The Gardener's Daughter

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Chapter 36

Violet lay on her bed wondering why everything had gone quiet downstairs. She heard footsteps approaching and then a wheezing sound outside her door as Mrs Salt tried to get her breath back before entering to say her piece.

She pushed the door open and looked at Violet

“You’d better get your things packed up as soon as possible.” She commanded “you are to return home tonight.”

Violet stared at her

“Come on, girl!” she repeated “You need to be ready to leave tonight.”

“But why?” she asked

“I think you know why.” Mrs Salt replied with disapproval in her voice.

“But what is to become of me?” she was crying now

“Maybe you should have considered that before messing around with the son of the house.”

Seeing her distress Mrs Salt softened a little

“You will go back to your parents until Lord Dearing makes arrangements for you to go to your new employers.”

Violet cried even harder, pressing her face into her thin pillow.

“I have heard that it is to be Mr Dickinson, the owner of the glassworks. He has been asking around for a maid for his wife and daughter. I’m sure that they will prove good and fair employers.”

Mrs Salt started to bustle around the room, picking up Violet’s few possessions and putting them into a canvas bag that was under the bed.

“Can I say goodbye to Lottie?”

“Well, I will send her up to help you.” Mrs Salt said kindly. “I do wish you well, my dear.”

With that she left the room and could be heard making her way laboriously down the stairs.

Violet tried to drag herself off the bed and look around the room to see what belonged to her. It wouldn’t take long to pack up her worldly goods, there was very little in this world that she owned. She thought about her most precious possession, the notebook that David had given her. She realised with a jolt that she did not even have that. Maybe he would find a way to see her and give it back to her.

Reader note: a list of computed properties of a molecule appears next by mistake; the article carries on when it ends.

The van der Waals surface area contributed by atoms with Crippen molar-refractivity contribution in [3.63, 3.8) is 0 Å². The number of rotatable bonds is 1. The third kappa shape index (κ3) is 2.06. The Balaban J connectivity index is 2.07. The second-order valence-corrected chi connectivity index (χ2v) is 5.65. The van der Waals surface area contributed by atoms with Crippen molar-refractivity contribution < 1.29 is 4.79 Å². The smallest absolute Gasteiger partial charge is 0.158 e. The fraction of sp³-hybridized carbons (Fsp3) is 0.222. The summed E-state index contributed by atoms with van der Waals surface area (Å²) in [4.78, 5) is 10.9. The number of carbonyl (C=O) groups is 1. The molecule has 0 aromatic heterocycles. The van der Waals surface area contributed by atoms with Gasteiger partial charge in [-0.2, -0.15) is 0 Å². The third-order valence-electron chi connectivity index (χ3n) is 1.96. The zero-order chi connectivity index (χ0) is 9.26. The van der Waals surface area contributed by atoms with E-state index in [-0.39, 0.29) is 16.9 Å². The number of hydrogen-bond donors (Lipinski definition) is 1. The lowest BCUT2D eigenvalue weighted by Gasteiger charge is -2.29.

Lottie came in quietly and saw Violet sitting there on the floor. She put her arms around her and gave her a hug.

“Will I ever see you again?”

“Of course!” Violet tried to reassure her. “I’ll see you in church and you can come over and visit my parents on the occasional Sunday.”

Lottie nodded wordlessly, not knowing what to say. There was so much they wanted to say to each other but there was no time. Lottie did not ask her anything about David or the circumstances of her departure.

“I’m sorry I have to leave you like this” Violet said sadly

Lottie hugged her again and dragged the bag over to the door.

Violet’s father was waiting for her in the kitchen. She said goodbye to Katie and Polly who stood by the door watching her as walked out over the lawns towards the path that led to their cottage.

“I don’t know what I am going to say to your mother” was the only thing her father said all the way home. Violet remained silent, miserable, burning with shame and lost in thought.

Daisy was delighted to see her, but she was the only one. She was even happier when she found that Violet would be sharing her bed.

“Why aren’t you sleeping at the House now? She asked innocently.

“I am going to start a new job” Violet told her, trying to sound cheerful “with much better wages. I’ll buy you something nice with my first pennies!”

Daisy squealed with delight and helped Violet put her clothes into their tiny room.

Later, when Daisy was in bed she put her wages on the table in front of her mother.

“I am sorry, mother.” She said “I never meant to bring any trouble to the family.”